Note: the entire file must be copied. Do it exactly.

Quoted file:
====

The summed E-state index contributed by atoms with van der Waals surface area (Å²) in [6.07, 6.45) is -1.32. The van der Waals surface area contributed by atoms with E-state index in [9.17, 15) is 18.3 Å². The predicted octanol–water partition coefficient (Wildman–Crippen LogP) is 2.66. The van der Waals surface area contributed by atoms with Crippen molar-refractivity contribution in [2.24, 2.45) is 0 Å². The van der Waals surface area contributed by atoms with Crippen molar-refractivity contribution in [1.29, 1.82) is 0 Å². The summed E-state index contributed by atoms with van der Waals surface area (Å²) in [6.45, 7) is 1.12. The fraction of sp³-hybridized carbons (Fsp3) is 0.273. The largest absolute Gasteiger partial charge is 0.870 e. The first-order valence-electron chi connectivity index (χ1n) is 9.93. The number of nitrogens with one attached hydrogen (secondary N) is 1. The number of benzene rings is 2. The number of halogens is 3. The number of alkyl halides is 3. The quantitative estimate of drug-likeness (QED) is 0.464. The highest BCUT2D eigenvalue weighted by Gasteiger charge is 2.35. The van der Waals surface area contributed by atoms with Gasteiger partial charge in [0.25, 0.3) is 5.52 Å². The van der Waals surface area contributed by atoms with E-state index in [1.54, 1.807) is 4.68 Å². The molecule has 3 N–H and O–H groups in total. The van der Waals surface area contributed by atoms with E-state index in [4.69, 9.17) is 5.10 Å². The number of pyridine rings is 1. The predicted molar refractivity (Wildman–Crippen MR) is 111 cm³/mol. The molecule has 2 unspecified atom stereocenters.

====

The summed E-state index contributed by atoms with van der Waals surface area (Å²) in [6.07, 6.45) is -1.32. The van der Waals surface area contributed by atoms with E-state index in [9.17, 15) is 18.3 Å². The predicted octanol–water partition coefficient (Wildman–Crippen LogP) is 2.66. The van der Waals surface area contributed by atoms with Crippen molar-refractivity contribution in [2.24, 2.45) is 0 Å². The van der Waals surface area contributed by atoms with Crippen molar-refractivity contribution in [1.29, 1.82) is 0 Å². The summed E-state index contributed by atoms with van der Waals surface area (Å²) in [6.45, 7) is 1.12. The fraction of sp³-hybridized carbons (Fsp3) is 0.273. The largest absolute Gasteiger partial charge is 0.870 e. The first-order valence-electron chi connectivity index (χ1n) is 9.93. The number of nitrogens with one attached hydrogen (secondary N) is 1. The number of benzene rings is 2. The number of halogens is 3. The number of alkyl halides is 3. The quantitative estimate of drug-likeness (QED) is 0.464. The highest BCUT2D eigenvalue weighted by Gasteiger charge is 2.35. The van der Waals surface area contributed by atoms with Gasteiger partial charge in [0.25, 0.3) is 5.52 Å². The van der Waals surface area contributed by atoms with E-state index in [1.54, 1.807) is 4.68 Å². The molecule has 3 N–H and O–H groups in total. The van der Waals surface area contributed by atoms with E-state index in [4.69, 9.17) is 5.10 Å². The number of pyridine rings is 1. The predicted molar refractivity (Wildman–Crippen MR) is 111 cm³/mol. The molecule has 2 unspecified atom stereocenters.